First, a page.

Evidentiary Criteria for EB1A Visa
You must meet 3 of 10 criteria below, or provide evidence of a one-time achievement (i.e., Pulitzer, Oscar, Olympic Medal)
- Evidence of receipt of lesser nationally or internationally recognized prizes or awards for excellence
- Evidence of your membership in associations in the field which demand outstanding achievement of their members
- Evidence of published material about you in professional or major trade publications or other major media
- Evidence that you have been asked to judge the work of others, either individually or on a panel
- Evidence of your original scientific, scholarly, artistic, athletic, or business-related contributions of major significance to the field
- Evidence of your authorship of scholarly articles in professional or major trade publications or other major media
- Evidence that your work has been displayed at artistic exhibitions or showcases
- Evidence of your performance of a leading or critical role in distinguished organizations
- Evidence that you command a high salary or other significantly high remuneration in relation to others in the field
- Evidence of your commercial successes in the performing arts
How Does USCIS Decide Whether to Approve or Deny an EB-1A Visa Petition?
USCIS utilizes a 2-step process when determining whether to approve or deny an EB-1A petition, which at least on the record, differs from the O-1 adjudicatory process.
Step 1: Evidentiary Threshold
- At this stage, USCIS checks to make sure that you have submitted evidence to satisfy at least 3 of the 10 categories listed above.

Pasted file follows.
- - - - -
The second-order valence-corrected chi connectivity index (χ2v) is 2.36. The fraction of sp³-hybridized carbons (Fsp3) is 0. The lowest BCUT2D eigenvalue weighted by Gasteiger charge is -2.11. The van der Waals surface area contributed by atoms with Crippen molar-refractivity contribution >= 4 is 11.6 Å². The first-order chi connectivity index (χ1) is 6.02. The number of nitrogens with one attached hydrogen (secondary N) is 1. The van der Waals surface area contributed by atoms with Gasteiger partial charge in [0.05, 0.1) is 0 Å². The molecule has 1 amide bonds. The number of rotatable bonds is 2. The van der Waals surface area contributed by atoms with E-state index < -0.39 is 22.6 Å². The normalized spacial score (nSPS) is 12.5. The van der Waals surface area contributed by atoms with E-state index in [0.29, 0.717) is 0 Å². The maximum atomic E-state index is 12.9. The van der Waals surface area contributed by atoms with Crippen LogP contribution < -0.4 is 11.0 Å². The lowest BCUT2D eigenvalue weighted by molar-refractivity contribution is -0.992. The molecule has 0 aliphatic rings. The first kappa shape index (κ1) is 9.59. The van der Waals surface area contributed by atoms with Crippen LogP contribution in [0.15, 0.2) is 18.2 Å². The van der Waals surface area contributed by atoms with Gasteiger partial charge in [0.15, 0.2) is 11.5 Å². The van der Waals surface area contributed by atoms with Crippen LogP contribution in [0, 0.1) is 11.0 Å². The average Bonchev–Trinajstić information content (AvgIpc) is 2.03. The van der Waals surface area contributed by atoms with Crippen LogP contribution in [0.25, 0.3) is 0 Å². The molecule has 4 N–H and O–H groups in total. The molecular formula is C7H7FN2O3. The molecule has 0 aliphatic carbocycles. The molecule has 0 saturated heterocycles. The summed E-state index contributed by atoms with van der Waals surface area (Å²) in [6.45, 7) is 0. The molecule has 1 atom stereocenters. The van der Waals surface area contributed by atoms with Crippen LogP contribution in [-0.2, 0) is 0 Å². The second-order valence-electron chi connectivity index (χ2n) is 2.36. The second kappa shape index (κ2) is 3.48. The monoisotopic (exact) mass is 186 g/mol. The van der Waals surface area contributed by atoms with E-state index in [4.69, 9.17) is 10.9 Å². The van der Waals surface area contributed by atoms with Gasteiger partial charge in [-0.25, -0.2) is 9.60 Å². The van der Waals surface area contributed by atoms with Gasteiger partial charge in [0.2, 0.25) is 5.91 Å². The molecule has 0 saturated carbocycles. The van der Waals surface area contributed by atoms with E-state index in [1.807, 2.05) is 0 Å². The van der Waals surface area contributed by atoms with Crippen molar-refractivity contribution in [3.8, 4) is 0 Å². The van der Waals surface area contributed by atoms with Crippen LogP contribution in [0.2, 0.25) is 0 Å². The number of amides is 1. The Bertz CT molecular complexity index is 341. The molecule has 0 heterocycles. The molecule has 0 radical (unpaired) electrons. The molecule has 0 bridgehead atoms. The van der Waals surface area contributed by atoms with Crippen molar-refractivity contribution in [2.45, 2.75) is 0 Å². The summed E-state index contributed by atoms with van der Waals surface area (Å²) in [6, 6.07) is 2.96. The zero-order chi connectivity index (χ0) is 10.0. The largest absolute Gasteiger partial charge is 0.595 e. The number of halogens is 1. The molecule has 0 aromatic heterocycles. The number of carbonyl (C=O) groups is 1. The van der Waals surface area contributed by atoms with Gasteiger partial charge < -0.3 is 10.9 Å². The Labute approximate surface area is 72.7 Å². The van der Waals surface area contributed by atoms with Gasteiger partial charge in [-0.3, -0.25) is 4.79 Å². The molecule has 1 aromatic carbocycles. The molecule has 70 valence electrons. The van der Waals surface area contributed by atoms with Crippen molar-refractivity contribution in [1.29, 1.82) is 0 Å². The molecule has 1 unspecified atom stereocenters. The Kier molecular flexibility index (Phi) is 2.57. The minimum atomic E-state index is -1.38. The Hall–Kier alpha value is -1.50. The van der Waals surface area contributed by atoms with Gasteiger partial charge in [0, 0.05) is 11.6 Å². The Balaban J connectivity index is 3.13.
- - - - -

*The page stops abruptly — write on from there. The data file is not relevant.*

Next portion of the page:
- The quality and the caliber of the evidence you submit is measured during this stage.
- If you do not meet at least 3 of the 10 criteria, then you application is denied at this stage.
- At this stage, USCIS is not determining whether you are one of the select few that have risen to the top of your field.
Step 2: Final Merits Determination
- At this stage, USCIS evaluates the totality of the evidence you have submitted to determine if you are individual of extraordinary ability.
- It is at this stage where USCIS determines whether you are one of the select few who has risen to the top of your field.
- Here, USCIS is also evaluating whether you have “sustained national or international acclaim” and whether your achievements have been recognized in your field of expertise.
Among the various options available to apply for a green card, the O-1 to EB-1A avenue is a common path taken by those wishing to transition from an O-1 visa to a green card. The process of going from O-1 to EB-1A requires filing a Form I-140 with USCIS, after which Form I-485 is filed once the I-140 is approved. These steps can also be combined so that both forms are filed simultaneously. The EB-1 sets a very high standard to meet, but it is attainable for the right candidate.
To find out more about the EB-1, contact our Immigration Practice Group at 718-539-1100 or firstname.lastname@example.org.